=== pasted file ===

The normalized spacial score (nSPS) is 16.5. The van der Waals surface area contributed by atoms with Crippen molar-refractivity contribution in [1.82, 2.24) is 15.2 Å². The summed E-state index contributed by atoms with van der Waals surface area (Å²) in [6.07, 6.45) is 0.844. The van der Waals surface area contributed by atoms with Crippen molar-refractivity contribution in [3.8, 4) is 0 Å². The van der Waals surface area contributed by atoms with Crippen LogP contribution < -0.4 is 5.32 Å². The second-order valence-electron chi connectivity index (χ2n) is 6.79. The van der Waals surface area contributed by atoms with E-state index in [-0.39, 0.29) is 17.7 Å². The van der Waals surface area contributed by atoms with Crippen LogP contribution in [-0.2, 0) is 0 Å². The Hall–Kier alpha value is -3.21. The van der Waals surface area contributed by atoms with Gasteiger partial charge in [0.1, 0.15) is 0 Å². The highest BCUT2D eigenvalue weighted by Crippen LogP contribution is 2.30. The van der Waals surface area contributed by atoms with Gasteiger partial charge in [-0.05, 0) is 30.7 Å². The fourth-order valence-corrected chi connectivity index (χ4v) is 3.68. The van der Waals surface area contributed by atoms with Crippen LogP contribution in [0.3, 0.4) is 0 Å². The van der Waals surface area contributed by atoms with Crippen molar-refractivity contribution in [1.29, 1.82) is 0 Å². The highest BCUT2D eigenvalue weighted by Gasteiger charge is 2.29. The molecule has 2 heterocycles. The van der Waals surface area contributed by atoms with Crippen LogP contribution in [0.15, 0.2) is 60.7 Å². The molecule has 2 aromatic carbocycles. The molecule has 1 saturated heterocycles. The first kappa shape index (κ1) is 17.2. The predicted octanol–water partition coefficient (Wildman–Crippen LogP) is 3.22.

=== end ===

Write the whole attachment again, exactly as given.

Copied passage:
The normalized spacial score (nSPS) is 16.5. The van der Waals surface area contributed by atoms with Crippen molar-refractivity contribution in [1.82, 2.24) is 15.2 Å². The summed E-state index contributed by atoms with van der Waals surface area (Å²) in [6.07, 6.45) is 0.844. The van der Waals surface area contributed by atoms with Crippen molar-refractivity contribution in [3.8, 4) is 0 Å². The van der Waals surface area contributed by atoms with Crippen LogP contribution < -0.4 is 5.32 Å². The second-order valence-electron chi connectivity index (χ2n) is 6.79. The van der Waals surface area contributed by atoms with E-state index in [-0.39, 0.29) is 17.7 Å². The van der Waals surface area contributed by atoms with Crippen LogP contribution in [-0.2, 0) is 0 Å². The Hall–Kier alpha value is -3.21. The van der Waals surface area contributed by atoms with Gasteiger partial charge in [0.1, 0.15) is 0 Å². The highest BCUT2D eigenvalue weighted by Crippen LogP contribution is 2.30. The van der Waals surface area contributed by atoms with Gasteiger partial charge in [-0.05, 0) is 30.7 Å². The fourth-order valence-corrected chi connectivity index (χ4v) is 3.68. The van der Waals surface area contributed by atoms with Crippen LogP contribution in [0.3, 0.4) is 0 Å². The van der Waals surface area contributed by atoms with Crippen molar-refractivity contribution in [1.29, 1.82) is 0 Å². The highest BCUT2D eigenvalue weighted by Gasteiger charge is 2.29. The molecule has 2 heterocycles. The van der Waals surface area contributed by atoms with Crippen LogP contribution in [0.15, 0.2) is 60.7 Å². The molecule has 2 aromatic carbocycles. The molecule has 1 saturated heterocycles. The first kappa shape index (κ1) is 17.2. The predicted octanol–water partition coefficient (Wildman–Crippen LogP) is 3.22.